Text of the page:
Nadine Wulffius

From Wikipedia, the free encyclopedia
Jump to: navigation, search

Madame Nadine Wulffius (1899–1992) was a ballet dancer and choreographer and the founder of her own Ballet School in Maddington, Western Australia.

Life in Latvia under the Czars[edit]

Wulffius (née Nadezhda Krivko) was born in Russian ruled Latvia in September 1899 during the reign of the last Romanov Czar Nicholas II. She was the daughter of Fyodor Krivko and Countess Kladiya Alekseyeva-Yaroslavskeya. She recalls in a 1986 Interview with Margita Chudziak the events of her early life.

... I was born in Riga Latvia in 1899. At this time Latvia was part of the Russian Empire. I am from Russian parents. My father was a botantist and historian of Moscow University and my mother was born Countess Alekseyeva Yaroslavskeya. (Her Christian name was Kladiya or Claudia) We lived not far from Riga on an estate and my childhood was most sunny if I can say so. We had governesses and teachers at home. My early childhood was in great surroundings. We had ponies, I rode and we had all that is needed for an ideal childhood. I remember an interesting way in which we were punished if we misbehaved. We had a large dining room with a big fireplace before which stood two great armchairs. At dinner time just before sweets (or dessert) the question was asked "Whoever is under punishment today sit in the chair". We then had to sit in the chair while everyone else ate sweets and nobody was allowed to take pity on us and give us some.

On weekends and on Holy Days (of the Church calendar) we were taken to the Theatre. I saw ballet at a very early age. We were also taken to the circus. We had a permanent circus in Riga. There were clowns and girl riders the so-called circus ballerinas. This made a big impression on me especially the riding. I was a good horse rider and after this I started to stand on my horse without a saddle... I would stand on my feet on the horse and it would trot in what was called a roundell. As the horse picked up pace I leaned to the centre to keep balance and I found it was not so difficult to do. Certainly the horse wasn't in a gallop otherwise I would have fallen. So you can see I already as a child had good balance.[1]

The Imperial Ballet School[edit]

Wulffius as a child saw "Sleeping Beauty" done in the German style and this made a deep impression on her and she began to desire to be a dancer. Her parents and aristocratic grandmother were opposed to her becoming a Ballet dancer as it was not considered respectable for a girl of noble origins. However she persisted and due to the fact that on her father's side she had a peasant grandfather she was given permission. Wulffius was firstly instructed by Marietta Balbo a famous former dancer with the Italian Ballet who taught private students in her studio in Latvia. She eventually convinced her family to allow her to enrol in the Maryinski Theatre (Imperial Ballet School) in St Petersburg when she was about 12 or 13. Unlike the other students she was able to travel back and forth from her home in Latvia to St Petersburg for extended periods of time.[2]

Wulffius was taught by Maria Anderson in the lower classes and by Olga Preobrajenska in the higher classes. She recalls

... Later in repertoire and character classes we had male teachers. Music was an obligatory subject and we had quite a lot of theoretical subjects and we had marvellous theoretical teachers. The best of all was Khudekov and he taught the history of dance. The influence and memory of him goes through all my life and I am indebted to him for my understanding and love I have for the ballet. For him ballet and dance in general was life lived on a higher level. He taught us to love ballet. He taught us to understand it. He taught us the knowledge we needed when we would come to teaching. That was all thanks to him. He was already very old when he became my teacher. He would have been in his seventies.... His motto was; " We have forgotten to pray to God with our feet. We have forgotten that once in the great past a divine being touched us and we were nearer to God."...[3]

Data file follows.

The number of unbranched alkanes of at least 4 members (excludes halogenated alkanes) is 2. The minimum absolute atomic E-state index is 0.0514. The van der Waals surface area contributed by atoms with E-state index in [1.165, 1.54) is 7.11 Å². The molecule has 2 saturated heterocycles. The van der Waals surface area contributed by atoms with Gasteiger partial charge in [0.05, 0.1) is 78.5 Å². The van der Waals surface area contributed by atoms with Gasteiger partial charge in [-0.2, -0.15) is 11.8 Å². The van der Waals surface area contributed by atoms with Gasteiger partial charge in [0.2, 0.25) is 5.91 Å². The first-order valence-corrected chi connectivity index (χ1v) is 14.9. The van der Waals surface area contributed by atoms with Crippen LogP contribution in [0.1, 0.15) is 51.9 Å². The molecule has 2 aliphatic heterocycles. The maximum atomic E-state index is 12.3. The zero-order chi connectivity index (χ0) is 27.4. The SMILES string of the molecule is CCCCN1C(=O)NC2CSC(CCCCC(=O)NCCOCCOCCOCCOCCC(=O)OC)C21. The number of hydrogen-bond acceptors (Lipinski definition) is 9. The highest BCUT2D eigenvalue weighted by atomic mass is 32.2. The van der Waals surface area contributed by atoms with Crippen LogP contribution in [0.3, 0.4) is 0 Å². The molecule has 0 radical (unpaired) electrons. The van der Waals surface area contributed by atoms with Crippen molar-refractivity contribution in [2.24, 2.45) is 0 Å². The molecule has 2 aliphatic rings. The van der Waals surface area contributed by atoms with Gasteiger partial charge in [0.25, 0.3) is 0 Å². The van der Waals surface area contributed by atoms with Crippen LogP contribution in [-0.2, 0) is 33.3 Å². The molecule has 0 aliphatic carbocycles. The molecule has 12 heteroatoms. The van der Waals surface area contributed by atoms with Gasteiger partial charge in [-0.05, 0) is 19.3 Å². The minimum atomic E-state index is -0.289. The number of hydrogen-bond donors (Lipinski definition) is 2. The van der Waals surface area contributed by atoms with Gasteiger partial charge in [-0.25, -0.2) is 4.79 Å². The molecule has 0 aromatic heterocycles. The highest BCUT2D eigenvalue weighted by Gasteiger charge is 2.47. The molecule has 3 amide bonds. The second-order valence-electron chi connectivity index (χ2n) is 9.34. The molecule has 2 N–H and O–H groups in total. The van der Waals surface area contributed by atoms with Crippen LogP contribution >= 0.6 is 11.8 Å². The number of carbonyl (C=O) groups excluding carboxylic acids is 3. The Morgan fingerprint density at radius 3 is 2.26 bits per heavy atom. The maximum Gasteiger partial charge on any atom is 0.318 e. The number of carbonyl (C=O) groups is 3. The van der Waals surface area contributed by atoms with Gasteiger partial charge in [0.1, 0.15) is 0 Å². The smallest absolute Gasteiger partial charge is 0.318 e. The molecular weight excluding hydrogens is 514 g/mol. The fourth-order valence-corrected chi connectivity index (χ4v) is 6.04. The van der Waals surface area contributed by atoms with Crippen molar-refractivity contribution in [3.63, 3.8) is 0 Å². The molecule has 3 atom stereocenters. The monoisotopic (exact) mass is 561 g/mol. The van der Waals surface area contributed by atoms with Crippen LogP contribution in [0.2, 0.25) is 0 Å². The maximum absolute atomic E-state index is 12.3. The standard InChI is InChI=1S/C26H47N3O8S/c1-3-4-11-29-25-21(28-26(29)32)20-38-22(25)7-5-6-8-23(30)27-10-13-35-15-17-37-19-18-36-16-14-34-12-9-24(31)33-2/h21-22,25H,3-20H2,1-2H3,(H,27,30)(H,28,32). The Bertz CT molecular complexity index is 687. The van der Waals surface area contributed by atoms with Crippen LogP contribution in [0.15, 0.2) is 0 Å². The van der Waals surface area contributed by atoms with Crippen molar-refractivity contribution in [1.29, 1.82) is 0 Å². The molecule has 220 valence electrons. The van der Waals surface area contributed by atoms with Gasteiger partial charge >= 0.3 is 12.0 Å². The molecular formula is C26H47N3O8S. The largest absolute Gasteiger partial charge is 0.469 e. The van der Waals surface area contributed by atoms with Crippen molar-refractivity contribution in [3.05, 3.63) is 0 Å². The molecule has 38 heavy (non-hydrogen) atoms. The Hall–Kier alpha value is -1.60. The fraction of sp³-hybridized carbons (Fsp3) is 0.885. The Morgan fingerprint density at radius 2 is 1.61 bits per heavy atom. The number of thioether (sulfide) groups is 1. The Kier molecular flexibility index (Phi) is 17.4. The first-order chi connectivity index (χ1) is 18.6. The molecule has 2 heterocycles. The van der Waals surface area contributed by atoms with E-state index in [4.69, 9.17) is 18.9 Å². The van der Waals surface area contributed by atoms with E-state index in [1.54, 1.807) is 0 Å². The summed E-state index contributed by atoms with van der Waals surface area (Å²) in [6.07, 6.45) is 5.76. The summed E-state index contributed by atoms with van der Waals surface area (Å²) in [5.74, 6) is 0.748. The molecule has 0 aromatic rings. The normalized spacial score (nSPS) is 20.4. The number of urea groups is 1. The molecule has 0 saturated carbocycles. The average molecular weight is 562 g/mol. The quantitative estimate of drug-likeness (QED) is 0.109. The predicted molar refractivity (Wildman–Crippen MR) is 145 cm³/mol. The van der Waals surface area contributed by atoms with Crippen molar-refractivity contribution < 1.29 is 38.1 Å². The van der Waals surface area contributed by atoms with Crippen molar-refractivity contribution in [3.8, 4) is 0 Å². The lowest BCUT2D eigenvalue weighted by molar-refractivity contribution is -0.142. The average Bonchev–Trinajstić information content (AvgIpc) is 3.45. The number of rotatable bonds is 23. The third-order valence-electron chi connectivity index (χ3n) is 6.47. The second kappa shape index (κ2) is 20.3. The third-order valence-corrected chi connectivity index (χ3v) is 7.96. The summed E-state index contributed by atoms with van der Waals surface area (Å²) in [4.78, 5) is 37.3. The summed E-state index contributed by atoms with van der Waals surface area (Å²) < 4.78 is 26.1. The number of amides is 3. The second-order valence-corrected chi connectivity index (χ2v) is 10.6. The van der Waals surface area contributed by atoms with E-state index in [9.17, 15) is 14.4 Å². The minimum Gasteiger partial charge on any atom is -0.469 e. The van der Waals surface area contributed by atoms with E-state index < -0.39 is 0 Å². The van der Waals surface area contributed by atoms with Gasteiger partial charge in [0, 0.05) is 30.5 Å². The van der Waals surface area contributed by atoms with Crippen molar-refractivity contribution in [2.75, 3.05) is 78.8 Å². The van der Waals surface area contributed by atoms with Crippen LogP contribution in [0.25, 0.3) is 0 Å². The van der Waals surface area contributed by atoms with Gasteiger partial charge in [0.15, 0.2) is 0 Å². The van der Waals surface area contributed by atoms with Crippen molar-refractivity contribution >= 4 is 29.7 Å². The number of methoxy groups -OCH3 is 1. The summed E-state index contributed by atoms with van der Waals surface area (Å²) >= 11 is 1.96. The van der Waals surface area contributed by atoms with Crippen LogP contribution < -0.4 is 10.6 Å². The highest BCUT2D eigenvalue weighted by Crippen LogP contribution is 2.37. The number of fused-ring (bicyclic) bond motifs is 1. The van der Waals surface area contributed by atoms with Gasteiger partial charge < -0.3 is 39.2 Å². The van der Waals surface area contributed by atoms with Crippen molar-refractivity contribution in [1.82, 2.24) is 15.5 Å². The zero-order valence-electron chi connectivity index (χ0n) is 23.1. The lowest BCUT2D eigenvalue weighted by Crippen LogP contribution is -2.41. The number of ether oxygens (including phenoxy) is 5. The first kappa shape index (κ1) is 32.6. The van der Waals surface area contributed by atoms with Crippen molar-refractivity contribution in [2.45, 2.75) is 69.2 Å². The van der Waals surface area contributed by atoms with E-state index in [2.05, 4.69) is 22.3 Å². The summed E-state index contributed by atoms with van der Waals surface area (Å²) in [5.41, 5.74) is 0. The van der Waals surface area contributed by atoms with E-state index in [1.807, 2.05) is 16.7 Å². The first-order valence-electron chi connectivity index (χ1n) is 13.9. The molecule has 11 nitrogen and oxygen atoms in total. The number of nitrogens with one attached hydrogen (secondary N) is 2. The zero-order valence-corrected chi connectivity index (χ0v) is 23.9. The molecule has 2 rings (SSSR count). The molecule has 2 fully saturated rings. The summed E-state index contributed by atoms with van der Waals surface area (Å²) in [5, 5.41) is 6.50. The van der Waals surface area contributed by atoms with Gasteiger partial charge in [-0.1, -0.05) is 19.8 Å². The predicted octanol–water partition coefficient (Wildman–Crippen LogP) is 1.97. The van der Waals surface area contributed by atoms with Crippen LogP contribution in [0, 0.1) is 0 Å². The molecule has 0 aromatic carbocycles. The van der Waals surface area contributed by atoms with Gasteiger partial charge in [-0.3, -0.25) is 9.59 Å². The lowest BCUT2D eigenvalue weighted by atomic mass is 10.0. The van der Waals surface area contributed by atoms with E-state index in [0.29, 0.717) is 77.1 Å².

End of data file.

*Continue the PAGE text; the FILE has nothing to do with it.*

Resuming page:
Wulffius remained at the Imperial Ballet School and the Petersburg University until 1922, when she fled Communist Russia for newly independent Latvia.

A Return to Latvia[edit]

In Riga she joined the Latvian Theatre where she danced under the name of Mirceva.[4] She also taught at the Riga University. Her dancing name was based on her surname from her first marriage to Mario Marceva–Marcenos a Greek mountain engineer and a son of a Greek Ambassador. This first husband escaped Russia at the time of the Revolution via Vladivostok and sailed around Asia but died off the coast of Constantinople on the way to his parents home in Athens. Her second husband was a German Opera singer called Conrad Henzel.

Wulffius' parents, who are believed to have lived at Ruskulova Manor in the Salnevas area of Latgale,[5] had left Latvia after its independence and returned to Russian territory in Vitebsk and lived hidden among the peasants until the rise of Stalin when they were killed by the Communists. Two of her brothers (Constantine and Nicolai) who had been Czarist officers were sent into battle in the front lines to be killed in a war against Finland. Wulffius also had another brother (Vladimir) and sister (Alexandra) who died when they were children.

Wulffius was friends with the writer Lev Urvancov (Leo Urvantzov)who loosely based his character Vera Mirceva on her and an incident in her life. She would visit Urvancov in Paris until his death in 1929. She strongly disagreed with him about his belief that Anna Anderson was the Grand Duchess Anastasia. Wulffius told her family that she had been a liberal socialist in her younger days as a student whose hope was for Russia to become a democratic constitutional monarchy. The murder of the Tsar and Royal Family which she claimed to have learnt about while travelling on a train shocked her and after this she became anti-communist. In the 1930s she spied on ex-pat communists on behalf of the Latvian government using the name of Vera Mirceva and posing as a Czech socialist. She spied on the communists in Spain during the civil war during her vacations.[6]